The nature of ECHELON and other electronic surveillance systems is such that information is automatically filtered by computer systems. ECHELON is not designed to eavesdrop on specific individuals. Instead, the surveillance system works on the basis of automated analysis. Messages and conversations are filtered though a computer system called Dictionary which detects keywords and phrases. This structure is analogous to John Rawls’ conception of a “veil of ignorance.” While those developing the surveillance system are not completely disinterested, automated analysis removes personal biases that pervade other forms of intelligence gathering.

Automated systems, while not immune from subjectivity due to their construction by humans, are more capable of eliminating the discrimination often witnessed in human intelligence (HUMINT) or in law enforcement. The use of computer-based keyword and phrase analysis results in amplified complexities and increased difficulties in manipulating the system. Currently, electronic surveillance systems are the most objective components of the intelligence apparatus.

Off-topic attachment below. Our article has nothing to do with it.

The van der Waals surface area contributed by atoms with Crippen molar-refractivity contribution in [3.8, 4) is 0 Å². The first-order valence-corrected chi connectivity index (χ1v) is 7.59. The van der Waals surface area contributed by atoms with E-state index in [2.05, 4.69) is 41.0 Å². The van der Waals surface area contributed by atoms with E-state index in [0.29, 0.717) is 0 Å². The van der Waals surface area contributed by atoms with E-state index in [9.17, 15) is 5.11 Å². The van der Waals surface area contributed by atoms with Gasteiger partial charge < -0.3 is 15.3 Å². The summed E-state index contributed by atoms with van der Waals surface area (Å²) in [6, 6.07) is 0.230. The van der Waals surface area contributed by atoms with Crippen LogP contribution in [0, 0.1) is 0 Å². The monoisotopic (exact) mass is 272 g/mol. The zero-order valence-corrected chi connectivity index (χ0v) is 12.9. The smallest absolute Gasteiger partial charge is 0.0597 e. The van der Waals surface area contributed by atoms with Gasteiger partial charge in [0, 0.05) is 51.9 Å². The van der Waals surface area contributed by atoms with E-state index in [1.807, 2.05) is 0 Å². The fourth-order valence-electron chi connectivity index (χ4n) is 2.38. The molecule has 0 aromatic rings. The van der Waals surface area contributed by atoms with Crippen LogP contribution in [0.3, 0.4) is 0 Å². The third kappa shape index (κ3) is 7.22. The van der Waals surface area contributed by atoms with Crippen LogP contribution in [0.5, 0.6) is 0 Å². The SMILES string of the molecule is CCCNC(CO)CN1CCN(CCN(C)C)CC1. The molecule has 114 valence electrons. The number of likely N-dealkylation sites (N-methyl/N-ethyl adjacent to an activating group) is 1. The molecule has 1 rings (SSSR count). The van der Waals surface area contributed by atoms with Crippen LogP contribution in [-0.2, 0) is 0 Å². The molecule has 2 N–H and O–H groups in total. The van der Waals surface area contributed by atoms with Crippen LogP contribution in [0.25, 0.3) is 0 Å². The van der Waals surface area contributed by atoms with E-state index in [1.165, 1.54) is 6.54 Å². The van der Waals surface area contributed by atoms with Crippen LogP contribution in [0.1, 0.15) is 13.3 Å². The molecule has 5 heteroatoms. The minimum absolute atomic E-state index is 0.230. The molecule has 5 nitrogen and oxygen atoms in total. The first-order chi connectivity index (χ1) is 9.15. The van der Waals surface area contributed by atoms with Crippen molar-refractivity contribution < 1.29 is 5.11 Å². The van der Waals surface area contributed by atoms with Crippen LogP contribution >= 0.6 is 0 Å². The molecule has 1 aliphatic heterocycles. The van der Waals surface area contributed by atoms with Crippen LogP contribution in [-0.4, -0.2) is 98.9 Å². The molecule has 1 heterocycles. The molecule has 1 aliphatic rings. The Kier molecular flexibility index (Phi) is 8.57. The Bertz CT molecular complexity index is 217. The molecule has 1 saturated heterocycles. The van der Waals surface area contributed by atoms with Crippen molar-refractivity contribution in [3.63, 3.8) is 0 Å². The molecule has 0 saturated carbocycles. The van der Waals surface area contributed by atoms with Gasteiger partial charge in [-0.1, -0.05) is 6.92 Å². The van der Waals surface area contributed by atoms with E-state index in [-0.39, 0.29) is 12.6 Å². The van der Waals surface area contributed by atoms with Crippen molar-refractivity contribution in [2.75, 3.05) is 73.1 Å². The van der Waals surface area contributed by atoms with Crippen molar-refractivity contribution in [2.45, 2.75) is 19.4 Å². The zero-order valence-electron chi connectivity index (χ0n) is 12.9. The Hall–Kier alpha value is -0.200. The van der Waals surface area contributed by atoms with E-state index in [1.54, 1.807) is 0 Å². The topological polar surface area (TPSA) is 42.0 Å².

However, the analysis of electronically-gathered information is the realm in which increased subjectivity and bias come into play. As such the issue concerns how the data is analyzed rather than how information is collected.


Taking into consideration the threat of cyber terrorism, the preventative nature of law, the reasonable expectation of privacy and the automated nature of transnational surveillance, the “Oakes test” can be employed in analyzing the balance between the privacy and security. When situating the risk in relation to national security, a tangible threat of cyber terrorism is non-existent, yet a potential threat remains.

In the post-9/11 security environment, increasingly driven by information technology, preventative measures are necessary for the maintenance of security. The potential number of casualties resulting from a cyber terrorist attack on critical infrastructure, or government systems is sufficient to warrant a limitation on the right to privacy. Therefore the first requirement of the “Oakes test” is satisfied.

In the second component of the “Oakes test,” the rational connection requirement is satisfied due to the transnational nature of cyber terrorism. Transnational surveillance is a prerequisite for any success derived from international agreements. However the issue becomes more problematic when considering the final two requirements: –